Derrick Jensen: It’s Tremendous Fun To Fight Back

I don’t even know who Derrick Jensen is, but this interview with him in Briarpatch: Fighting the War on Error is really wonderful, and gets, I think, to the heart and soul of many matters. It was sent to me by my lovely friend Buddy. He’s in his late 80s now, and just keeps on fighting.

From the interview:

Any way of living based on non-renewable resources won’t last. It doesn’t matter if we’re talking about copper or iron or oil, because a finite amount of it is eventually going to run out.

But that’s not all. Any way of living that’s based on the hyper-exploitation of renewable resources won’t last, either. If fewer salmon return year after year because they’re being overfished, eventually there won’t be any left.

In fact, I would say that any way of living that’s based on resources won’t last, either. “Resources” don’t actually exist: salmon don’t consider themselves a fishery resource, and trees don’t consider themselves timber resources. They’re just trees and they’re just fish.

And this doozy:

It’s stunning how ignorant we are about the land bases that support us. I can talk about Brad Pitt and Angelina Jolie and probably most people will know who I’m talking about, but do you know the indigenous name for the place where you’re sitting right now? An American five-year-old can recognize hundreds of corporate logos, but I can’t name 10 species of edible plants and fungi within 100 yards of my home. That’s insane.

We must recognize that the culture is a culture of occupation. The planet needs to be defended against this occupation. You know, if there were space aliens deforesting the planet or releasing tonnes of carbon into the atmosphere, we would know what to do: we’d use any means necessary to stop them.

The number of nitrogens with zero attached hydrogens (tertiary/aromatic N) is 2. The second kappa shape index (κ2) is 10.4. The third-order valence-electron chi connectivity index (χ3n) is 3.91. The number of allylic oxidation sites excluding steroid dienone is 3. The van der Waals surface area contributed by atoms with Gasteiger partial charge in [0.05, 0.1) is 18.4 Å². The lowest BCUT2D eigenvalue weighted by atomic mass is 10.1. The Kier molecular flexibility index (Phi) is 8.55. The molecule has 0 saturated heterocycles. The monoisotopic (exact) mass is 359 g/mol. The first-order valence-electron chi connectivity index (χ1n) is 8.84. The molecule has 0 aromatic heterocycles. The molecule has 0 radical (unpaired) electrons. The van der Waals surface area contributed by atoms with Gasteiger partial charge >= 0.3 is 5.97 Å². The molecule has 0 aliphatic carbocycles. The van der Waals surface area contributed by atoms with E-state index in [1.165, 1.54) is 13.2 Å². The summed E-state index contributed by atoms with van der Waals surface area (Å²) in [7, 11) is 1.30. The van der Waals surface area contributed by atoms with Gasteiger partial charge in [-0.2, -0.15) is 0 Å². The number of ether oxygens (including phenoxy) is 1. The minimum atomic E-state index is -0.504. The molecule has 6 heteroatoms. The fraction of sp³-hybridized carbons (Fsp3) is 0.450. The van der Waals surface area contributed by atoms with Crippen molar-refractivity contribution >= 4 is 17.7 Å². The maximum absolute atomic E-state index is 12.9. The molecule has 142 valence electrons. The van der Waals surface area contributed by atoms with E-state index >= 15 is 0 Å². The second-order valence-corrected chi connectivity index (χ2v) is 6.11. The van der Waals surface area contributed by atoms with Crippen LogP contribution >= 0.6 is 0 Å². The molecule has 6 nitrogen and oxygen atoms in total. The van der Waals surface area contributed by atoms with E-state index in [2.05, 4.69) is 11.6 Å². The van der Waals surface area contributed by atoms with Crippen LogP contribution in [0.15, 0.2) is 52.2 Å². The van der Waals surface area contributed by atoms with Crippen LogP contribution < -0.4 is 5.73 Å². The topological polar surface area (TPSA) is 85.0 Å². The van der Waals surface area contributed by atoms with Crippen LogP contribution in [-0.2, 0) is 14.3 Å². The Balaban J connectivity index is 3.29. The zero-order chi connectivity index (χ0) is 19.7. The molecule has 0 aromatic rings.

That’s fantastic. If I consider how short the time would be for survival, if left to my own devices, if food in the city stopped coming in (without stealing or begging), the answer is not pretty. About three days. I barely know a fungi from a fun guy, or how to plant my own garden, where waste goes, water and so on—let alone where my food and clothing comes from or how it is made, and how the people who made either were treated.

And think about this. A kid from wherever in 1500 may not have known the world was round, but he knew where his waste went, where his water came from, how his clothes were made, his food, and how to survive on his own, period. I have only slightly more than a clue, and like my tax forms, the whole process is cryptic and confusing to the point of inaction.

Ah, life. So much to learn. And you can’t just find some things out online or in a book. Eventually you have to get your hands dirty—that is, in the soil—and your mind clear. And talk to the trees. Just try it. And the water.

“Excuse me, tree, how can I help?”

The full interview is here.

Lots of sustainable love to you,

Pete

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